Netflix has revealed it’s built a new media ingestion and distribution platform and expects to spend much of 2021 on a migration from what it describes as a “large and complicated legacy system”.
As detailed in the streaming firm’s tech blog, the new platform is called “Cosmos” and is the fourth generation of a tool that is used to “process incoming media files from our partners and studios to make them playable on all devices.”
The previous generation of the platform, called “Reloaded”, has been in use for seven years but was showing its age.
“When Reloaded was designed, we were a small team of developers operating a constrained compute cluster, and focused on one use case: the video/audio processing pipeline,” wrote Netflix senior software engineer Frank San Miguel. “As time passed the number of developers more than tripled, the breadth and depth of our use cases expanded, and our scale increased more than tenfold, the monolithic architecture significantly slowed down the delivery of new features.”
'Strangler fig' lets the new system grow around the old one and eventually replace it completely
“We could no longer expect everyone to possess the specialized knowledge that was necessary to build and deploy new features. Dealing with production issues became an expensive chore that placed a tax on all developers because infrastructure code was all mixed up with application code. The centralized data model that had served us well when we were a small team became a liability.”
Netflix is famously all-in on cloud and microservices, two technologies suggested as paragons of agility. Yet the quotes above do read rather like an admission the company nonetheless accrued technical debt and has a legacy system to replace.
San Miguel’s post describes Cosmos services as “not a microservice but there are similarities.”
His definition of a microservice is “an API with stateless business logic which is autoscaled based on request load … provides strong contracts with its peers while segregating application data and binary dependencies from other systems.”
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“A Cosmos service retains the strong contracts and segregated data/dependencies of a microservice, but adds multi-step workflows and computationally intensive asynchronous serverless functions.” San Miguel wrote.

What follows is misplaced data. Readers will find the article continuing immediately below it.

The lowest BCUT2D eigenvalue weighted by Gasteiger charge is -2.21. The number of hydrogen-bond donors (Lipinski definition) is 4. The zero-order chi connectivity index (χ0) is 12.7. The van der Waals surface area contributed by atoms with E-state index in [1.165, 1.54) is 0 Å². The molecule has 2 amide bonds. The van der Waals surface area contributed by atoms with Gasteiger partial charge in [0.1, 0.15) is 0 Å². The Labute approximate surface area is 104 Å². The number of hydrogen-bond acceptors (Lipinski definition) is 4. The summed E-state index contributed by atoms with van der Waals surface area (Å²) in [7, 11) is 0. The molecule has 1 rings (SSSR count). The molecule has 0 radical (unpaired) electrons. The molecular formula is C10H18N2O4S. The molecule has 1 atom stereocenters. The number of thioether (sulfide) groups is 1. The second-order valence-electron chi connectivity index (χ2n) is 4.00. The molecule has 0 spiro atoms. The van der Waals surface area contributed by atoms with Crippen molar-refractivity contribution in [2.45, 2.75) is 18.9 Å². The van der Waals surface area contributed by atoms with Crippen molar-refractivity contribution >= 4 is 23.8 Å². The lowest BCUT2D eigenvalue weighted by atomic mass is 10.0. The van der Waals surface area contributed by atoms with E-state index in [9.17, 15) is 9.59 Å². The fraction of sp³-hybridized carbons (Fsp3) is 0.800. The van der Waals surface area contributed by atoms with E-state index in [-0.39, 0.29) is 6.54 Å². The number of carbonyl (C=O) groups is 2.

The developer said that in a typical Cosmos service “clients send requests to a Video encoder service API layer. A set of rules orchestrate workflow steps and a set of serverless functions power domain-specific algorithms. Functions are packaged as Docker images and bring their own media-specific binary dependencies (e.g. Debian packages). They are scaled based on queue size, and may run on tens of thousands of different containers. Requests may take hours or days to complete.”
Cosmos has subsystems, among them one named “Stratum - a serverless layer called for running stateless and computational-intensive functions.”
The post explains a fair bit about how Cosmos prioritises workloads and allocates resources, and how Netflix’s colossal AWS rig is configured to make sure developers and apps have the power they need when they need it.
San Miguel also reveals that Netflix started work on Cosmos in 2018, has used it in production since 2019 and now uses it for around 40 services. The company has chosen the “strangler fig” migration pattern as it “which lets the new system grow around the old one and eventually replace it completely.”
“2021 will be a big year for Cosmos as we move the majority of work from Reloaded into Cosmos, with more developers and much higher load,” San Miguel concludes. “We plan to evolve the programming model to accommodate new use cases. Our goals are to make Cosmos easier to use, more resilient, faster and more efficient.” ®